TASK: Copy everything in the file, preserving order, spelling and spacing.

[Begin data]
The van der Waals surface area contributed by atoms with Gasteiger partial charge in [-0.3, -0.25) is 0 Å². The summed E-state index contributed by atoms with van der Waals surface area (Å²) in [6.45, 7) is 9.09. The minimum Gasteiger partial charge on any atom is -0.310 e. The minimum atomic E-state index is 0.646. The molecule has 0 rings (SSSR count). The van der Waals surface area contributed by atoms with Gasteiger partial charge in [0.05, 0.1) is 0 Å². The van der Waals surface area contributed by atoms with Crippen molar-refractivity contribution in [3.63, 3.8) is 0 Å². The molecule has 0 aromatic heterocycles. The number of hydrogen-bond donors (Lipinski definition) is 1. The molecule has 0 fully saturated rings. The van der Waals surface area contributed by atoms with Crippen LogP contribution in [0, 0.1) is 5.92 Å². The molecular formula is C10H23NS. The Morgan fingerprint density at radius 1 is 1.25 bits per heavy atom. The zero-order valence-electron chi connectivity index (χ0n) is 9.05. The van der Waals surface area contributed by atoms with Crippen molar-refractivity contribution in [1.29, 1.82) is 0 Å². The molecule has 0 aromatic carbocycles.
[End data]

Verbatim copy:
The van der Waals surface area contributed by atoms with Gasteiger partial charge in [-0.3, -0.25) is 0 Å². The summed E-state index contributed by atoms with van der Waals surface area (Å²) in [6.45, 7) is 9.09. The minimum Gasteiger partial charge on any atom is -0.310 e. The minimum atomic E-state index is 0.646. The molecule has 0 rings (SSSR count). The van der Waals surface area contributed by atoms with Gasteiger partial charge in [0.05, 0.1) is 0 Å². The van der Waals surface area contributed by atoms with Crippen molar-refractivity contribution in [3.63, 3.8) is 0 Å². The molecule has 0 aromatic heterocycles. The number of hydrogen-bond donors (Lipinski definition) is 1. The molecule has 0 fully saturated rings. The van der Waals surface area contributed by atoms with Crippen LogP contribution in [0, 0.1) is 5.92 Å². The molecular formula is C10H23NS. The Morgan fingerprint density at radius 1 is 1.25 bits per heavy atom. The zero-order valence-electron chi connectivity index (χ0n) is 9.05. The van der Waals surface area contributed by atoms with Crippen molar-refractivity contribution in [1.29, 1.82) is 0 Å². The molecule has 0 aromatic carbocycles.